Traverse City Record-Eagle

Election 2012

August 10, 2012

Pair could become youngest prosecutors in state

BEULAH — Sara M. Mason and Mike Perreault are ready to step up to the top law enforcement posts in Benzie and Kalkaska counties, respectively.

They aren't a bit nervous, even though they could be the youngest county prosecutors in the state.

Mason, 29, easily beat fellow Republicans Anthony Cicchelli and Michael Smith during Tuesday's primary election in Benzie County. No Democrats or independents filed to run, so Mason will take over in January.

Perreault, 28, was the only Republican candidate in Kalkaska County. No Democrats filed to run, but he will face Scott Isles, an independent, in November.

Mason runs a private practice in Beulah and passed the bar exam just four years ago. Her relative lack of experience doesn't worry her as she prepares to take office.

"I'm ready, absolutely," she said. "I have the courtroom experience, I have trial experience."

Perreault, who works as an assistant prosecutor in Kalkaska County and is a military combat veteran, passed the bar last year after he used the G.I. Bill to attend law school.

"I'm confident I can handle the job," he said. "I've got a solid track record of doing what's right and working hard."

A spokeswoman for the Prosecuting Attorneys Association of Michigan said Mason and Perreault are younger than any other sitting elected prosecutors in the state. She hadn't heard of any younger candidates who will participate in the November election, but couldn't rule out that possibility.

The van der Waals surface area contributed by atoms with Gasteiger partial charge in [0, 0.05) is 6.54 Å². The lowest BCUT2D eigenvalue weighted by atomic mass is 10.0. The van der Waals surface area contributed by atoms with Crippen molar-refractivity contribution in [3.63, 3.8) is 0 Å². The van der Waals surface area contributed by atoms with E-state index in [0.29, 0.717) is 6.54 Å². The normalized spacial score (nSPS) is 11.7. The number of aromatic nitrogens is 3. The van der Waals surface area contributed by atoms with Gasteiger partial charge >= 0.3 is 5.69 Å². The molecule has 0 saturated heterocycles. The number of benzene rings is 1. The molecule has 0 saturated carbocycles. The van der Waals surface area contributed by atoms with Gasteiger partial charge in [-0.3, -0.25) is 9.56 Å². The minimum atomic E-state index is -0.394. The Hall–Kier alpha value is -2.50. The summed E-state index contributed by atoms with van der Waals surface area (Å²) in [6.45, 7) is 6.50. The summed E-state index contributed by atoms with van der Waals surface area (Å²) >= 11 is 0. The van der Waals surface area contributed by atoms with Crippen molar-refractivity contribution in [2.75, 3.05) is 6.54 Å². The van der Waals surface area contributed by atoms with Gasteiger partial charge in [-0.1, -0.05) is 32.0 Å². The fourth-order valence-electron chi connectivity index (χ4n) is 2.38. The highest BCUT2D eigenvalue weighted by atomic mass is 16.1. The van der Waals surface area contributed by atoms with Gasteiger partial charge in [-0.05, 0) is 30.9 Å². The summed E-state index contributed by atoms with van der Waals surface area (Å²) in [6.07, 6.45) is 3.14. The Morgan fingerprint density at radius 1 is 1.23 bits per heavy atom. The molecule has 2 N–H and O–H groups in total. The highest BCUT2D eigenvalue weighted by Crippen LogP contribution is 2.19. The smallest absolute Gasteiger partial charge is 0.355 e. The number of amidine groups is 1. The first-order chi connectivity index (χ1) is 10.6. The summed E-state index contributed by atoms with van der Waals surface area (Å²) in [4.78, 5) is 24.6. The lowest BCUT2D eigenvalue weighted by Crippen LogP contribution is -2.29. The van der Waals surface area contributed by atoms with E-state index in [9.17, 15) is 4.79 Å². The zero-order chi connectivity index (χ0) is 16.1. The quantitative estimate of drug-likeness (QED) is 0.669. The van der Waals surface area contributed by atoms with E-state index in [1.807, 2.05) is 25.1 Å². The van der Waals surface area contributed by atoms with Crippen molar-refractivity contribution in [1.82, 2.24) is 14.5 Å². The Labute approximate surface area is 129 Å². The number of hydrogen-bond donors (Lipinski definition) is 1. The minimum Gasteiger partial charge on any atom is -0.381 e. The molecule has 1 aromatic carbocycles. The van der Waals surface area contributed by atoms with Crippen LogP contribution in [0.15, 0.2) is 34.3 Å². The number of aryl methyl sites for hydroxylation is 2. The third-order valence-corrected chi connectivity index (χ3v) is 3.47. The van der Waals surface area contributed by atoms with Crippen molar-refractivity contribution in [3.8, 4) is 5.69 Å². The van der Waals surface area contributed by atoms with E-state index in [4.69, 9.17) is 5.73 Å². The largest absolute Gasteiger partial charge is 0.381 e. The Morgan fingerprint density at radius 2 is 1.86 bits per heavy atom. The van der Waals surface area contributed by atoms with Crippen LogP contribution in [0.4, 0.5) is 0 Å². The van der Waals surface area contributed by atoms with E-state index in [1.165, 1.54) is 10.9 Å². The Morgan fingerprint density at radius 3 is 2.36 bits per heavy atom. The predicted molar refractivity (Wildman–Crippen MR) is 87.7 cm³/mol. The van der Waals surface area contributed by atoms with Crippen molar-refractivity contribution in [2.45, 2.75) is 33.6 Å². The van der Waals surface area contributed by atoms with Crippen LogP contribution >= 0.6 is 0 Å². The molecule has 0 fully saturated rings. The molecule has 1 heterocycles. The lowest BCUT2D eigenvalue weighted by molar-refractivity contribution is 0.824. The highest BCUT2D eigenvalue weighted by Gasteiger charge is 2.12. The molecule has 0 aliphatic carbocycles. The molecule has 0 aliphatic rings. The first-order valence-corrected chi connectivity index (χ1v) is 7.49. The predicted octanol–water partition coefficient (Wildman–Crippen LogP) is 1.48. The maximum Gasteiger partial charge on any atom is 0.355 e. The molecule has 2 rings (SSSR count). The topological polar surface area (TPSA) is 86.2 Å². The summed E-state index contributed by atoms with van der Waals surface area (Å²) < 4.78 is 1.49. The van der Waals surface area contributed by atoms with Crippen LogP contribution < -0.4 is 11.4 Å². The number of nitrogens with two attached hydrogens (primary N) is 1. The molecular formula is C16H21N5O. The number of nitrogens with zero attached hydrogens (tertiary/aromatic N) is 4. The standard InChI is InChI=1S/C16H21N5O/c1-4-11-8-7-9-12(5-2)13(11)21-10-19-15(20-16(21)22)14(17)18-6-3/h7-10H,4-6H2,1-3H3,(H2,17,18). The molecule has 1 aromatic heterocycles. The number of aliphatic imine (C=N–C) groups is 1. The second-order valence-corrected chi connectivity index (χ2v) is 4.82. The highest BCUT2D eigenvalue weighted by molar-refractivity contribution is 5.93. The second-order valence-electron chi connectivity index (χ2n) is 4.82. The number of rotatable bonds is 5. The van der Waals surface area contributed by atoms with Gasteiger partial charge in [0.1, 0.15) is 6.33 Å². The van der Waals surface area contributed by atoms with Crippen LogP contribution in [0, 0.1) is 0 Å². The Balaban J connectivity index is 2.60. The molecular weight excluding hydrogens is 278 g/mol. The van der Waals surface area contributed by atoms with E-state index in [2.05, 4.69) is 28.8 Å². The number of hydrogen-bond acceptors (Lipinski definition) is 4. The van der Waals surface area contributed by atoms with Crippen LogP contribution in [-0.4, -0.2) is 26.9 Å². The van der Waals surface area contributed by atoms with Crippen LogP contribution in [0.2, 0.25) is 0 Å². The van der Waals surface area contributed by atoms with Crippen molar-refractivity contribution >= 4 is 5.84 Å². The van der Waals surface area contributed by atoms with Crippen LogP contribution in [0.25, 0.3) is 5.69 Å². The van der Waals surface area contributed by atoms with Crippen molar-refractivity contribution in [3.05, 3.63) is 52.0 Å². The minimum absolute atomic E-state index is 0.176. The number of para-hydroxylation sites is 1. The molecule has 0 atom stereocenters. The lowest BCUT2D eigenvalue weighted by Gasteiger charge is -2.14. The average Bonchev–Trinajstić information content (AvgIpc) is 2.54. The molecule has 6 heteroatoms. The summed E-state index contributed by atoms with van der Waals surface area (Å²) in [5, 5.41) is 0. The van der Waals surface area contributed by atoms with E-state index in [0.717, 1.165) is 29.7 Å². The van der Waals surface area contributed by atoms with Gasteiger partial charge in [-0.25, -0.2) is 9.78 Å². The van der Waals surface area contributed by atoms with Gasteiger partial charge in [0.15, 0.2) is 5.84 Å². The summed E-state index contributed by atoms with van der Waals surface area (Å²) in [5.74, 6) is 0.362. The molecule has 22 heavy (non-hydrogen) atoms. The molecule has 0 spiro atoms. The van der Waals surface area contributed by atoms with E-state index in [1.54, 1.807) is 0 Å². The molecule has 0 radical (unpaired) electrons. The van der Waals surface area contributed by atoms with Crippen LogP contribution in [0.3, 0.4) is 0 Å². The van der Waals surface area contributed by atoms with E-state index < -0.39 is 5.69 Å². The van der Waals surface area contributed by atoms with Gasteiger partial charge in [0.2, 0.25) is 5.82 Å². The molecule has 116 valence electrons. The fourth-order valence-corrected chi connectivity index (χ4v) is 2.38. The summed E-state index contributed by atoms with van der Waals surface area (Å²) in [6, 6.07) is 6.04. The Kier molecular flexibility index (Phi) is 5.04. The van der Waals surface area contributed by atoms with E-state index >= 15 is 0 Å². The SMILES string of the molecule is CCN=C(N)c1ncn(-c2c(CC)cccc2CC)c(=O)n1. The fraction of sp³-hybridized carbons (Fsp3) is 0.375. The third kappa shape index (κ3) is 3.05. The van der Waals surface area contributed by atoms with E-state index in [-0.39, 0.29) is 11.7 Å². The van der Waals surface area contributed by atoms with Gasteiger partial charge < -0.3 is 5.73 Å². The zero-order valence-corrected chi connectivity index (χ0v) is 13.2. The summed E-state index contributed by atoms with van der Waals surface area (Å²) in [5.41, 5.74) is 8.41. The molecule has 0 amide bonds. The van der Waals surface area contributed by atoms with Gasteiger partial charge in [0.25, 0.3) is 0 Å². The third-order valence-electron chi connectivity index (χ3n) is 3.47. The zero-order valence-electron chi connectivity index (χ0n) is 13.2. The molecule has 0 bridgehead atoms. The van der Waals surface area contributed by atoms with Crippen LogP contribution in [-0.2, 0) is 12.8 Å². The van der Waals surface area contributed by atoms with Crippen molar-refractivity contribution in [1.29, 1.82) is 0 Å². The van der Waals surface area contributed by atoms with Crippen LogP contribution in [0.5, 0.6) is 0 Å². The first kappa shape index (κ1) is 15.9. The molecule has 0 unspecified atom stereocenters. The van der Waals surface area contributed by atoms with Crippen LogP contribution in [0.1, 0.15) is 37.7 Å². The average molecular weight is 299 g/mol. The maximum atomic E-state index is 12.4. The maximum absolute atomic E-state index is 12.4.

'Young and fresh'

Mason picked up 1,726 votes in her race. Cicchelli, Benzie's prosecutor from 1996 to 2008, was runner up with 903 votes. Mason actively campaigned for the post, but believes her reputation gave her the biggest boost as she cruised to victory.

"I always give it my best. I'm always thoroughly prepared, I take the time to know my clients and know my cases, and I think people see that," she said.

She also believes her age may have been an advantage in the race, not a detriment.

"I got the sense a lot of people were ready for a change here in Benzie County," she said. "Someone young and fresh."

She's a native of Macomb County and moved to Benzie to live with her boyfriend immediately after passing the bar. She's done "almost strictly" criminal work, she said, and served on the court-appointed attorneys list in Benzie and Manistee counties.

She has a degree from Thomas M. Cooley Law School in Lansing and a political science degree from Central Michigan University. Before she became a lawyer she intended to run for public office, so taking a stab at the prosecutor's post was a perfect way to mesh both passions.

"It just kind of made sense," she said.

Benzie County's elected officials, including Cicchelli, frequently were in the news in recent years for a series of questionable and sometimes unprofessional decisions and actions. Mason wants to make those incidents a distant memory.

"We've had some things in the past that weren't the best," she said. "I want to restore our reputation here."

Outgoing Benzie County Sheriff Rory Heckman, who endorsed Mason, is glad she won.

"She's smart, she's going to be aggressive and she's going to do the right thing," he said. "It's wonderful for Benzie County."

And sheriff candidate Ted Schendel, who crushed his Republican opponents in Tuesday's election, looks forward to working with Mason if he gets by an independent challenger in the November election.

"She's young, she's energetic, and she has a clean record. Benzie County voters want people to be professional," he said. "I'm very excited to work with her. I think we'll make a good team."

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